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 10 Jan 2012, 18:38 #139289 Reply To Post
Random House publish authors such as Dan Brown and Terry Pratchett. Orion are part of the Hatchette publishing group, whose authors include Stephen King, Stephenie Meyer and Ian Rankin.

We are pleased to also announce that Little Brown, publisher of authors such as Twilight author Stephenie Meyer (and youwriteon member Charlotte Betts who wrote The Apothecary's Daughter!) have provided an Editor critique this month.

Each month on editors from Orion and Random House provide an indepth critique of up to three highly rated YouWriteOn Top Ten novel openings, and mini-reviews of the rest of the top ten stories. This aims to assist all authors in their story development by giving feedback as to what editors are looking for in novel submitted to them.

Click here to view the story extract links for the stories reviewed below which are listed under December 1st for 2011
This post was last edited by ProfessionalCritique, 10 Jan 2012, 18:49
 10 Jan 2012, 18:39 #139290 Reply To Post

Dear Phil Revell

Congratulations on being selected for a professional critique by your writing peers at YouWriteOn. I really enjoyed reading these early pages of A SPURIOUS BROOD. While I don’t think the material so far needs a huge amount of reworking as it is already in fairly good shape, what I hope these editorial notes will do is provide you with some useful pointers as to how you can hone and develop the existing chapters, as well as give guidance on what to pay attention to as the novel progresses.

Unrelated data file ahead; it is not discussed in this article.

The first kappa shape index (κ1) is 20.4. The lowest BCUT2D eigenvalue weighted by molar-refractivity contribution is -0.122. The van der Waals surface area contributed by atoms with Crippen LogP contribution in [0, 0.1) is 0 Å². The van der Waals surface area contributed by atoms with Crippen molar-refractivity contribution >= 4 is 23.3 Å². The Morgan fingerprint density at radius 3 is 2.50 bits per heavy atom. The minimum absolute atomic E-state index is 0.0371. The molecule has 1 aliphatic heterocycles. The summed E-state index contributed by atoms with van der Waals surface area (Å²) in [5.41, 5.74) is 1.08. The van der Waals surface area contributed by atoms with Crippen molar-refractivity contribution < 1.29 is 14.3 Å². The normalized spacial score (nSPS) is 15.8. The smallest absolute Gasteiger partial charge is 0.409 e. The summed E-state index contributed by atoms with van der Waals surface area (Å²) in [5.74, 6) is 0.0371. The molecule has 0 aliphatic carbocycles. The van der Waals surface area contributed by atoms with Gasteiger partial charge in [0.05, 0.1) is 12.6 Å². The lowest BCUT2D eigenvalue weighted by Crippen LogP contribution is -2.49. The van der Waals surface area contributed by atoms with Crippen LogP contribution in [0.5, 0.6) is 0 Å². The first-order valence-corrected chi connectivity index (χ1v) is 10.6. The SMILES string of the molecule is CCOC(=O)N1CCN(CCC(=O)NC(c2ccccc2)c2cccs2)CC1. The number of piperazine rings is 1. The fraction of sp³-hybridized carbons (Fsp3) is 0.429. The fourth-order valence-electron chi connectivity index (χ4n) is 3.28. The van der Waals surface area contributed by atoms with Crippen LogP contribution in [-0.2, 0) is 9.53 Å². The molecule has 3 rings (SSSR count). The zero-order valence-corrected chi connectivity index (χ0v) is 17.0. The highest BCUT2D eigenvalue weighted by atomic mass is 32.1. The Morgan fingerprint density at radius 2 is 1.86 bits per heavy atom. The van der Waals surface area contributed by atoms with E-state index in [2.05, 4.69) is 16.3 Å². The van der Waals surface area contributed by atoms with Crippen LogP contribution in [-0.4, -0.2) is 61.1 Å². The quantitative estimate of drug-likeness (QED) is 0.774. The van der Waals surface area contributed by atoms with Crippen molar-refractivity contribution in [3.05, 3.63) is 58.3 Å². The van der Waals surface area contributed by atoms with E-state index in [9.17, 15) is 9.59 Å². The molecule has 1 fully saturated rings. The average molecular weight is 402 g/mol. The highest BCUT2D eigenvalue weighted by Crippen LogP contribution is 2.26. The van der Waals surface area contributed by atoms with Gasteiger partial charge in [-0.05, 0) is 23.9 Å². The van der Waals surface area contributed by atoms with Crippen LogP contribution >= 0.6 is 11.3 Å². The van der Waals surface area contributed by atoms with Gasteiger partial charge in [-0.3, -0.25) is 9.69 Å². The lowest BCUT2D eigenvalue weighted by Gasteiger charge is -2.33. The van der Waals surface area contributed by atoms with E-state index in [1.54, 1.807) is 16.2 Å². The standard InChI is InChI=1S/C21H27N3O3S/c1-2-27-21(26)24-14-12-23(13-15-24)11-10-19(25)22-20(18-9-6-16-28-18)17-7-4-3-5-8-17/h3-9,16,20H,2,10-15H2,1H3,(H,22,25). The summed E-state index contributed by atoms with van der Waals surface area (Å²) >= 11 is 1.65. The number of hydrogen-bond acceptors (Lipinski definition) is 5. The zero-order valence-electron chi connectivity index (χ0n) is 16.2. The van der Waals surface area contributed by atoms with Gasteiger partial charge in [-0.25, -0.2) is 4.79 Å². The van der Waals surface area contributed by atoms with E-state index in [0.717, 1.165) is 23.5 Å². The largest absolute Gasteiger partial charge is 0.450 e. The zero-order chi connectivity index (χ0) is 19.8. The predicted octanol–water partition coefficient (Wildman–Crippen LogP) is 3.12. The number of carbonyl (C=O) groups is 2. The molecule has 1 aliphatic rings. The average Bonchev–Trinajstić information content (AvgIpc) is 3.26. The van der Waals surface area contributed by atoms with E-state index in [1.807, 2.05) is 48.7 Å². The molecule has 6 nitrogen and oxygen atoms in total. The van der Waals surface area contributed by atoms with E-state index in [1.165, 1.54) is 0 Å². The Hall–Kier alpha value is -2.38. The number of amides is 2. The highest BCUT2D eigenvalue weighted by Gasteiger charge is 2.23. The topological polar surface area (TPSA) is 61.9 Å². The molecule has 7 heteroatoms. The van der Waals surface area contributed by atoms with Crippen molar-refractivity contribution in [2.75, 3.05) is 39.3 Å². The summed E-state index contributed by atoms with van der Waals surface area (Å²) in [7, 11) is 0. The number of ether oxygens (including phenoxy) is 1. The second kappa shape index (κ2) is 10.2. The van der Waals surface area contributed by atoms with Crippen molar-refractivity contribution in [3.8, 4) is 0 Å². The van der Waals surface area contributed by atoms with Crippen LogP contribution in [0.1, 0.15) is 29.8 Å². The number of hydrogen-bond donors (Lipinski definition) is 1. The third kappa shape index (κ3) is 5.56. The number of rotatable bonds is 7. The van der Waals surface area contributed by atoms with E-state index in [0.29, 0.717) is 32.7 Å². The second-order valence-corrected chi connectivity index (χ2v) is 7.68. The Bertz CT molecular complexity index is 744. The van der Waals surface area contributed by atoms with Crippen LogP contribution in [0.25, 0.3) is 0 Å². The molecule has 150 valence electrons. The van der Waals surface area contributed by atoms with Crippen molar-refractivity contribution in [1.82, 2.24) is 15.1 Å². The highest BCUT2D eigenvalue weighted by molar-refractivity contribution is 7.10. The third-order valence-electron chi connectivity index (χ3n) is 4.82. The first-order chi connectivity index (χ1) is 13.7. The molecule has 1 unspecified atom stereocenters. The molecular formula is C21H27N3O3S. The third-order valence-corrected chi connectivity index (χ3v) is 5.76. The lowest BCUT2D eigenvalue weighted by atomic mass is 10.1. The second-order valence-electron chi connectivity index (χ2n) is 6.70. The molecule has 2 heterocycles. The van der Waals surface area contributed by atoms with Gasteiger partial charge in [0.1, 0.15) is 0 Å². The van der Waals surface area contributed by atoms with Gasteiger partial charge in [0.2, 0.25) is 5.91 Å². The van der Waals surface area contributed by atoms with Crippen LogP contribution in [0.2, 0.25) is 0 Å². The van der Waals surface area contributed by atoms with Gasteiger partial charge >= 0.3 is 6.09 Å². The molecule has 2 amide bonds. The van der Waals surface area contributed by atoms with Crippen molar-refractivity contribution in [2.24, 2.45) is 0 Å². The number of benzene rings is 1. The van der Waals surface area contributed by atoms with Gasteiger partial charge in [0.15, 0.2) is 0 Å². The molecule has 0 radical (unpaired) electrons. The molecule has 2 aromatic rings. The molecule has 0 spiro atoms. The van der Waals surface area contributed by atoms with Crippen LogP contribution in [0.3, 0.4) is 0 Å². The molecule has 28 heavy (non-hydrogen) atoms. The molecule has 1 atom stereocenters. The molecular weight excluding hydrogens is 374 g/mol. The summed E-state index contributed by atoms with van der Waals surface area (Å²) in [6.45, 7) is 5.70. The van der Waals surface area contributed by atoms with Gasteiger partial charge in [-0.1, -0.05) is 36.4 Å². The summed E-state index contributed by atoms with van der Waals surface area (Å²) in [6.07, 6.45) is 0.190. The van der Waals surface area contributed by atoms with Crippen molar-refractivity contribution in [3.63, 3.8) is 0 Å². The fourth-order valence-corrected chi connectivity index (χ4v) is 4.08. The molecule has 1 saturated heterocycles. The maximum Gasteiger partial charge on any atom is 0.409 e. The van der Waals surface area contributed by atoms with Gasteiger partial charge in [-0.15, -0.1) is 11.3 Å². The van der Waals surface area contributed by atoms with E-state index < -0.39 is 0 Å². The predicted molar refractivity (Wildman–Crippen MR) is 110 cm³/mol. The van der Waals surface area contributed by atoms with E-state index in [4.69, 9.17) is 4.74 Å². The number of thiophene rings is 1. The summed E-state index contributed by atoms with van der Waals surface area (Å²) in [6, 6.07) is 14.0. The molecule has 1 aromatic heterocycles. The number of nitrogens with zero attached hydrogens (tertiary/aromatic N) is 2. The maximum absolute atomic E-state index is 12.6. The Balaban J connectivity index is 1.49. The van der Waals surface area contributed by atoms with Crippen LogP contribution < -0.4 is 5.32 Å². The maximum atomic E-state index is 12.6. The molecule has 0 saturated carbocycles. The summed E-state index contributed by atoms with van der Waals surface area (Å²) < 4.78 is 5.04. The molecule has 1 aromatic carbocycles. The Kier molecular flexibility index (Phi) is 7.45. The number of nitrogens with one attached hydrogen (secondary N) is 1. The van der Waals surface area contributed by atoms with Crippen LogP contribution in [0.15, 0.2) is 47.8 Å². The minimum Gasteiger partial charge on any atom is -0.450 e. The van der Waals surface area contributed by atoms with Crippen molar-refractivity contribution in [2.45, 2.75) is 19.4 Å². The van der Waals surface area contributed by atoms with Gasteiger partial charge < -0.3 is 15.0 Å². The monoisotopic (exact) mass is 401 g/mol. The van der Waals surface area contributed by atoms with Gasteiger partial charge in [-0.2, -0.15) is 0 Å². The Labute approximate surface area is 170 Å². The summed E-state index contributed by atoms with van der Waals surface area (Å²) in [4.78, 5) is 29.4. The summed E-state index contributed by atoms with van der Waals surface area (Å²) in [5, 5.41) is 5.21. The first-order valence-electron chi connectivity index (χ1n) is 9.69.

Structure is the backbone of a novel. It gives shape, focus and drive to the narrative. If your story isn’t sound in structure, the very foundations of your novel are compromised. The opening pages are shown from Jacob’s POV (point of view), and from what I can gauge from your synopsis, it seems that other chapters will also be shown from Katherine’s POV. This switch in character perspectives will bring texture and variance to your narrative, hopefully ensuring the reader never tires of one storyline, and also affording a unique perspective whereby both main characters are shown from both their own POVs, and the POVs of others.


While I enjoyed reading this opening chapter, it didn’t sweep me up in its narrative in the way I’d been hoping. For instance, the very first sentence of your novel lacks impact. You’re too focused on informing the reader when and where the novel is set. I would suggest having ‘March, 1609’ as a subheading, so it doesn’t detract from the flow of the narrative. And instead begin ‘Jacob Blakeway awoke to the all too familiar feeling...’ Remember that less is often more in writing. You don’t need to overstate to the reader.

Similarly with the next paragraph, there is too much information at this early juncture in the novel about the specific location of where the scene is unfolding. Does the reader really need this level of detail so early on? You need to focus on pulling the reader into the story through characterisation and plot, not feeding them unnecessary detailed information. Again, less is more. There is too much focus on describing the local and exact location of The Star, and this isn’t particularly engaging for a new reader who has just begun your novel. Detail needs to be interwoven seamlessly, not presented in great chunks, otherwise you risk distancing the reader from your novel.